An intact gut microbiome protects genetically predisposed mice against leukemia.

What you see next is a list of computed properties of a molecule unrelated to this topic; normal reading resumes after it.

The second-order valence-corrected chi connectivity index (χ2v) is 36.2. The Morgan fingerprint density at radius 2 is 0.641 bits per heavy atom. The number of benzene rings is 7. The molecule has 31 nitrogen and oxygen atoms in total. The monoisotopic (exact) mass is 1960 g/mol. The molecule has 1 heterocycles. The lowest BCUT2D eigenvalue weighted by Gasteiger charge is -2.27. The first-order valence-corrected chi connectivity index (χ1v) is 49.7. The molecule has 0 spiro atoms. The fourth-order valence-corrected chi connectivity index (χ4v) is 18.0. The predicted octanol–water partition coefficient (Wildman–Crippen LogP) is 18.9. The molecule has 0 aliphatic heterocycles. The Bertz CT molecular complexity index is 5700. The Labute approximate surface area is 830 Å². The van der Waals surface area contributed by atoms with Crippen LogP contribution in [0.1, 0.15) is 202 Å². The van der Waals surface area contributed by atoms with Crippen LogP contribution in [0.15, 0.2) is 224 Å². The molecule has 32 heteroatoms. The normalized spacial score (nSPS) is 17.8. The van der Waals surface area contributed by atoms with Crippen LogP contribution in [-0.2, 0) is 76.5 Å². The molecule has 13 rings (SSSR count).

The majority of childhood leukemias are precursor B cell-acute lymphoblastic leukemias (pB-ALL) caused by a combination of prenatal genetic predispositions and oncogenic events occurring after birth. Although genetic predispositions are frequent in children (>1-5%), fewer than 1% of genetically predisposed carriers will develop pB-ALL. While infectious stimuli are believed to play a major role in leukemogenesis, the critical determinants are not well defined. Here, employing murine models of pB-ALL, we show that microbiome disturbances incurred by antibiotic treatment early in life were sufficient to induce leukemia in genetically predisposed mice even in the absence of infectious stimuli and independent of T-cells. Using V4 and full-length 16S rRNA sequencing of a series of fecal samples, we found that genetic predisposition to pB-ALL (Pax5 heterozygosity or ETV6-RUNX1 fusion) shaped a distinct gut microbiome. Machine learning accurately (96.8%) predicted genetic predisposition using 40 of 3,983 amplicon sequence variants (ASVs) as proxies for bacterial species. Transplantation of either wild type (WT) or Pax5+/- hematopoietic bone marrow cells into WT recipient mice revealed that the microbiome is shaped and determined in a donor-genotype-specific manner. Gas chromatography-mass spectrometric (GC-MS) analyses of sera from WT and Pax5+/- mice demonstrated the presence of a genotype-specific distinct metabolomic profile. Taken together, our data indicate that it is a lack of commensal microbiota rather than the presence of specific bacteria that promotes leukemia in genetically predisposed mice. Future large-scale longitudinal studies are required to determine whether targeted microbiome modification in children predisposed to pB-ALL could become a successful prevention strategy.